Apple users may spend more on non-gaming mobile apps by 2024

Lockdown lifestyles result in users looking beyond games to apps that help with more essential services, says SensorTower

Photo: REUTERS/Mike Segar
  • Downloads of business, education, health and fitness apps have seen a sharp spike due to the stay-at-home measures during the health crisis;
  • As lockdowns got extended, upending work life as well as the ways of communication, their attention shifted to photo and video-sharing, dating, video-conferencing and instant messaging apps.

Apple‘s customers may end up spending more on non-gaming mobile apps by 2024, data analytics firm SensorTower said on Monday, as lockdown lifestyles result in users looking beyond games to apps that help with more essential services.

Downloads of business, education, health and fitness apps have seen a sharp spike due to the stay-at-home measures during the health crisis.

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During the initial days of the pandemic, users spent more on mobile games in the App Store. But as lockdowns got extended, upending work life as well as the ways of communication, their attention shifted to photo and video-sharing, dating, video-conferencing and instant messaging apps.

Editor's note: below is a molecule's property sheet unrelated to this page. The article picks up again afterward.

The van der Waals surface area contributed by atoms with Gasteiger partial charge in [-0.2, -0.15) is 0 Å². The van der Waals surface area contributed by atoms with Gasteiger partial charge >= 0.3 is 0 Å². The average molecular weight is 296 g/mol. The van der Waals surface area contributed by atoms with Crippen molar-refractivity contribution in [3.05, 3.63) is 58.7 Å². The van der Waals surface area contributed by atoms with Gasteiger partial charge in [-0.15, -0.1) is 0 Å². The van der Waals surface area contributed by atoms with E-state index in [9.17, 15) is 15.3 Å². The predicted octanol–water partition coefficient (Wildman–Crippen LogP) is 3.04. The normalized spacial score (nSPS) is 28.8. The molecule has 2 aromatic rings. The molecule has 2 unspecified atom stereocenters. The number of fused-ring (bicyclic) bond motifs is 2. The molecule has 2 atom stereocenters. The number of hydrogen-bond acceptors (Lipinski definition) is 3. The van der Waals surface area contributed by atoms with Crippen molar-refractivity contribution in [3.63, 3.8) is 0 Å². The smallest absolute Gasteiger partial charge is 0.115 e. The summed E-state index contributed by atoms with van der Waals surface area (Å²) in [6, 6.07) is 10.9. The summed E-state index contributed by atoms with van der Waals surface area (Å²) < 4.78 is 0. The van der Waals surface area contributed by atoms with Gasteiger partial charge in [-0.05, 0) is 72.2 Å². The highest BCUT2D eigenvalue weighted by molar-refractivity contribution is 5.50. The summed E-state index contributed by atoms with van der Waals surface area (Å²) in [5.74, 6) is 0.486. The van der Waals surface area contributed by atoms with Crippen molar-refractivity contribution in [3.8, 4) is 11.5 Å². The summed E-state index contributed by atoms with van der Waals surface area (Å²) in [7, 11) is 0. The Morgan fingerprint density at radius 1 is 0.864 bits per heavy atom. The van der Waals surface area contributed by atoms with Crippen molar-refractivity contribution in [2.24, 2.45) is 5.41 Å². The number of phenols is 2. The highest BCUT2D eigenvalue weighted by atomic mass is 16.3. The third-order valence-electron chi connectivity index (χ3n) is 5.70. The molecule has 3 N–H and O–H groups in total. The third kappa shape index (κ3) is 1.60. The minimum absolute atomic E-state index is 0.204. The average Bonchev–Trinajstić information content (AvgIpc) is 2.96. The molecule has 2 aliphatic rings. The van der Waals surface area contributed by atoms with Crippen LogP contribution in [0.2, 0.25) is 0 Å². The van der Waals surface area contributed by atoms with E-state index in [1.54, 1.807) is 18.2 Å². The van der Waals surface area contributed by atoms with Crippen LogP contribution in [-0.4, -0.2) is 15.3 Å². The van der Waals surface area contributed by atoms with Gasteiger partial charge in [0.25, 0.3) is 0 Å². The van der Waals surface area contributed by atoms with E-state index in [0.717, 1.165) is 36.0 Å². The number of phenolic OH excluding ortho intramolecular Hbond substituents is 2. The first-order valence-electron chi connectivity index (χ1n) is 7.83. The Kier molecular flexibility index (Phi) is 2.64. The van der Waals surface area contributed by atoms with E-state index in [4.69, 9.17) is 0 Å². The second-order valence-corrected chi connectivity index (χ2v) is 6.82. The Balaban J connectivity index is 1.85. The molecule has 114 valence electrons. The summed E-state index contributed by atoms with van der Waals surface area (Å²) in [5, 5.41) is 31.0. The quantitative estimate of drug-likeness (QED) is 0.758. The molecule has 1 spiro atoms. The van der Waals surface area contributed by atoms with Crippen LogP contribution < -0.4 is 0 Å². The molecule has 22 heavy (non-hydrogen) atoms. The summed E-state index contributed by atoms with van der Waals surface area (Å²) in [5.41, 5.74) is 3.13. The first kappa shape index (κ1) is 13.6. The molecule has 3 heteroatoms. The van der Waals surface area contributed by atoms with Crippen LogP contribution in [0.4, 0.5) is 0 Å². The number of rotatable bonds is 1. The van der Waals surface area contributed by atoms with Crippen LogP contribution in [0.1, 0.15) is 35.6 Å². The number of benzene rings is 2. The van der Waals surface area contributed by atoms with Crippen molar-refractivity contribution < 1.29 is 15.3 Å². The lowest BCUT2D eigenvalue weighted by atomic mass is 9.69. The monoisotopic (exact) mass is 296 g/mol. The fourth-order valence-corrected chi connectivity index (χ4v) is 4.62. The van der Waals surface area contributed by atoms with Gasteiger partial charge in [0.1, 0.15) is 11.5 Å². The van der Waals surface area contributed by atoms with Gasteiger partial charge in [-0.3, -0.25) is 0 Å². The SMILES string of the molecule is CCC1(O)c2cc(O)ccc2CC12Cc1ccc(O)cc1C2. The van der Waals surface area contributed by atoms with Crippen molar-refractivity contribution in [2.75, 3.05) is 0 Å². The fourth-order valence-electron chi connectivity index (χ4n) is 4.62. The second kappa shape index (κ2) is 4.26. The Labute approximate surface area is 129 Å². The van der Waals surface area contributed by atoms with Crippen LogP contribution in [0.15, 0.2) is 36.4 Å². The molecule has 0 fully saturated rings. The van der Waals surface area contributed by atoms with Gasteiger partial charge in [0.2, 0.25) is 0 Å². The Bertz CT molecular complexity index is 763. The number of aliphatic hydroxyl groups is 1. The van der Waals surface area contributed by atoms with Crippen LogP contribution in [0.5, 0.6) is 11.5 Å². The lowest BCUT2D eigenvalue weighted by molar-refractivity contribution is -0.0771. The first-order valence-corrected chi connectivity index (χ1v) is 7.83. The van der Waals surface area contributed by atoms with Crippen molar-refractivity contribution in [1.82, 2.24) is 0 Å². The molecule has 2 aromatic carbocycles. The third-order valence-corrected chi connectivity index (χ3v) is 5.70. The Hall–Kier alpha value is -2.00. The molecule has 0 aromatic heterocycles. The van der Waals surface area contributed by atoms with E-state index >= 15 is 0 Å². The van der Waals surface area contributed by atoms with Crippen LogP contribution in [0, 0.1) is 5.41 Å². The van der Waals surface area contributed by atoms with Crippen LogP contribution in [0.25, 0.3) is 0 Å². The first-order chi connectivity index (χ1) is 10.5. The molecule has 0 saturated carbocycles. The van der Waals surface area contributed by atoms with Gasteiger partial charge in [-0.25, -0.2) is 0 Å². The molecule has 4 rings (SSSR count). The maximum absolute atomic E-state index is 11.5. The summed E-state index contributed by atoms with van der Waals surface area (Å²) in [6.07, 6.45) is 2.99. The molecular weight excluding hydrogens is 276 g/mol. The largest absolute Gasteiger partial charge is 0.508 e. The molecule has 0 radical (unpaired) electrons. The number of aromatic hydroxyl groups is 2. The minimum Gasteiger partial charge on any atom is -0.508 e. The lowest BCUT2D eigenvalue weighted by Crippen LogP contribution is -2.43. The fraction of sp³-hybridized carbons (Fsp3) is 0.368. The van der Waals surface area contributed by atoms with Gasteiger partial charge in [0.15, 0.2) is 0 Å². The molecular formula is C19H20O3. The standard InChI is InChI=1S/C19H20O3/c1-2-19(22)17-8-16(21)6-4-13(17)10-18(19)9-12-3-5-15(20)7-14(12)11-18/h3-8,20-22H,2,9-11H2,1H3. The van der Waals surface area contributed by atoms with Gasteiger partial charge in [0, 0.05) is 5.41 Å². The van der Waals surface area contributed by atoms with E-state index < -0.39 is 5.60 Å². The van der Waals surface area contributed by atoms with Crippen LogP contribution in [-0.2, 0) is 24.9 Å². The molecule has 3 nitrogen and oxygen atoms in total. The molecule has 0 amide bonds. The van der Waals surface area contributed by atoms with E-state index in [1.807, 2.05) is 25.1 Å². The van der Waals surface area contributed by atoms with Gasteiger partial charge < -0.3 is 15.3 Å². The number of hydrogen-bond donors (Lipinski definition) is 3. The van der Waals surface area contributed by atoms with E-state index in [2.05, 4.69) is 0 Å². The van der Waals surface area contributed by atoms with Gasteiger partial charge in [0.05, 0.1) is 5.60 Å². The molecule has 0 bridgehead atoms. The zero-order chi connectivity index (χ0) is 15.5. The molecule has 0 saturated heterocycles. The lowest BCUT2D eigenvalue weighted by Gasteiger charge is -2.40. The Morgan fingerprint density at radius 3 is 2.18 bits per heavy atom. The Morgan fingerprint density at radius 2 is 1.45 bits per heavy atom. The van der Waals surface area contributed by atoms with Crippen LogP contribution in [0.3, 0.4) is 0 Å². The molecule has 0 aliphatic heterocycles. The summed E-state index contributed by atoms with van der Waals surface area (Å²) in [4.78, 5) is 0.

Shares of companies such as Zoom and Match Group and other stay-at-home companies soared last year.

SensorTower said consumer spending on mobile apps will reach $270 billion in the next five years globally, a more than three-fold increase when compared with 2020.

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Apple customers will outspend their Android counterparts with the App Store expected to generate $185 billion in global revenue, the data analytics firm said.

Games revenue will continue to take a relatively higher share on Google Play store than the App Store, with a projected 71% share from games in 2025 compared to 42% on the App Store, data showed.

The data analytics firm expects Europe to become a key market over the next five years, with revenue growth in the continent likely to outpace that in Asia and North America.

Downloads in Europe are expected to grow to 36.9 billion by 2025, compared with 28.4 billion in 2020, while revenue growth is expected to more than double to $42 billion in the next five years.